Currently browsing the "Indie" category.

Quickie Review: Arkansas

Arkansas is one of those indie flicks that somehow finagled a pretty impressive cast – Liam Hemsworth, Vince Vaughn, John Malkovich, Vivica A. Fox – even though it’s directed by a first timer, Clark Duke (actor from Hot Tub Time Machine, The Office), who also wrote the adaptation and took one of the lead roles. It’s the story of a couple of low-level drug runners Kyle (Hemsworth) and Swin (Duke) who bumble their way through the Southern drug world working for a mysterious guy named Frog (Vaughn). Along the way they meet Ranger Bright (Malkovich) who becomes their direct boss and local nurse Johnna (Eden Brolin, Josh’s daughter) who somehow falls for Swin. It’s a film that might have worked if the director/writer had a better sense of timing and character development, but it’s ultimately a waste of talent and time.

Quickie review: Working Man

In this time of sheltering in place anxiety, this indie flick touches a nerve. It’s the story of a Rust Belt factory closing down and the workers feeling lost without a job to go to. At the center of the film is Allery Parkes (Peter Gerety – Sneaky Pete) a man running from his pain by continuing to work past retirement age. But when his reason for getting up in the morning is taken away from him, he’s unmoored. So he returns to the factory, sneaking in and spending his days tidying up the place. But when the rest of his fellow workers find out, and urged on by his new friend and neighbor Walter Brewer (Billy Brown – How to Get Away with Murder), a movement is started to get the plant up and running again. And Allery is thrust into the uncomfortable role of leader.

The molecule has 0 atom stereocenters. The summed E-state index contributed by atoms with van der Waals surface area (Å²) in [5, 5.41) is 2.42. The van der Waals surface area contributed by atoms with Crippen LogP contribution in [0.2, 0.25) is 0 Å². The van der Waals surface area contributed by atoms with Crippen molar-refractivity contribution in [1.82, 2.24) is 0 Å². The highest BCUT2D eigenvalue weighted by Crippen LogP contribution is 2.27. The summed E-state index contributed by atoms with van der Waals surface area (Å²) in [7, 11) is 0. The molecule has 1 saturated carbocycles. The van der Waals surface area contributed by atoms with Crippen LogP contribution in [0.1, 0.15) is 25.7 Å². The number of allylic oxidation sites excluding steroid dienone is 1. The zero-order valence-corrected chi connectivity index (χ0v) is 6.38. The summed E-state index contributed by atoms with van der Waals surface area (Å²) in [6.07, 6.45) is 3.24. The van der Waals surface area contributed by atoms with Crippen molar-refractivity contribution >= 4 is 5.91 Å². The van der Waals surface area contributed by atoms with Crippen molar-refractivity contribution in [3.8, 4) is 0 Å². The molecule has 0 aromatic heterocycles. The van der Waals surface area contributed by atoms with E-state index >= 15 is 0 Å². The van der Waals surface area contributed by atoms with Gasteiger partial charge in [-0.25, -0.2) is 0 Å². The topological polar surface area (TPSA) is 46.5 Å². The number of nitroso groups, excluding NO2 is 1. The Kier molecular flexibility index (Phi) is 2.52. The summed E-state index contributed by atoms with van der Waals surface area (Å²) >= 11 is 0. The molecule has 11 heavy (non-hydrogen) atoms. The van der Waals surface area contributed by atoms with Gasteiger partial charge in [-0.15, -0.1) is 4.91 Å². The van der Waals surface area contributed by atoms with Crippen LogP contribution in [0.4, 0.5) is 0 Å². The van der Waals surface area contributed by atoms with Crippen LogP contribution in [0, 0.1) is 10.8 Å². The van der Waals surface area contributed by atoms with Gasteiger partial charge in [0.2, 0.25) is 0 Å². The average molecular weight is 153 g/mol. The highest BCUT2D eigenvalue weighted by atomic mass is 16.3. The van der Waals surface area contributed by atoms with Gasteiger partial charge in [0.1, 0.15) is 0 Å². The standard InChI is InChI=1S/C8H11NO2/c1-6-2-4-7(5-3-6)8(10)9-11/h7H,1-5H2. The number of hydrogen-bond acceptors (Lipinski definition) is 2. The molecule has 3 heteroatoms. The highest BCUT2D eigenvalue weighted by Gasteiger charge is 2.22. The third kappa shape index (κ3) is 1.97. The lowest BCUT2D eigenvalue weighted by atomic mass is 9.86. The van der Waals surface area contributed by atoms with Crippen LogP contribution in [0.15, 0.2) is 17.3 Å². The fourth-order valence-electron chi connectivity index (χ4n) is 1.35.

Review: Bull

I hadn’t heard of this one and was a bit wary of it since it seems to be about rodeo, not high on my list of entertainments. But I really liked it. Set in a poor Houston suburb, it’s the story of 14-year-old Kris (first time actress Amber Havard) who’s living with her Grandma since Mom is in the slammer. She’s just trying to get by, but crosses the line one night, breaking into her neighbor Abe’s house. Abe (Rob Morgan – Mudbound, Just Mercy) is an aging rodeo rider who’s also just hanging on by a thread. But instead of sending her to jail, he makes a deal that she will work for him for a bit. What follows is a classic story of the curmudgeon who gradually becomes a friend, and a young girl finding herself through adversity.

Review: Never Rarely Sometimes Always

Never Rarely Sometimes Always is a film that I would surely endorse watching if and when there’s talk again of overturning Roe v. Wade or further eroding abortion rights. But right now, when our focus is squarely on the Coronavirus and escaping the dread of the Coronavirus, Never Rarely Sometimes Always is a film that even ardent supporters may want to relegate to the back burner. Unless, that is, you’re psychologically inclined to indulge in some at-home viewing that is reserved and grim and poignant and raw, providing an authentic take on one teen’s intensely personal journey to abort an unintended and unwanted pregnancy.

Review: Swallow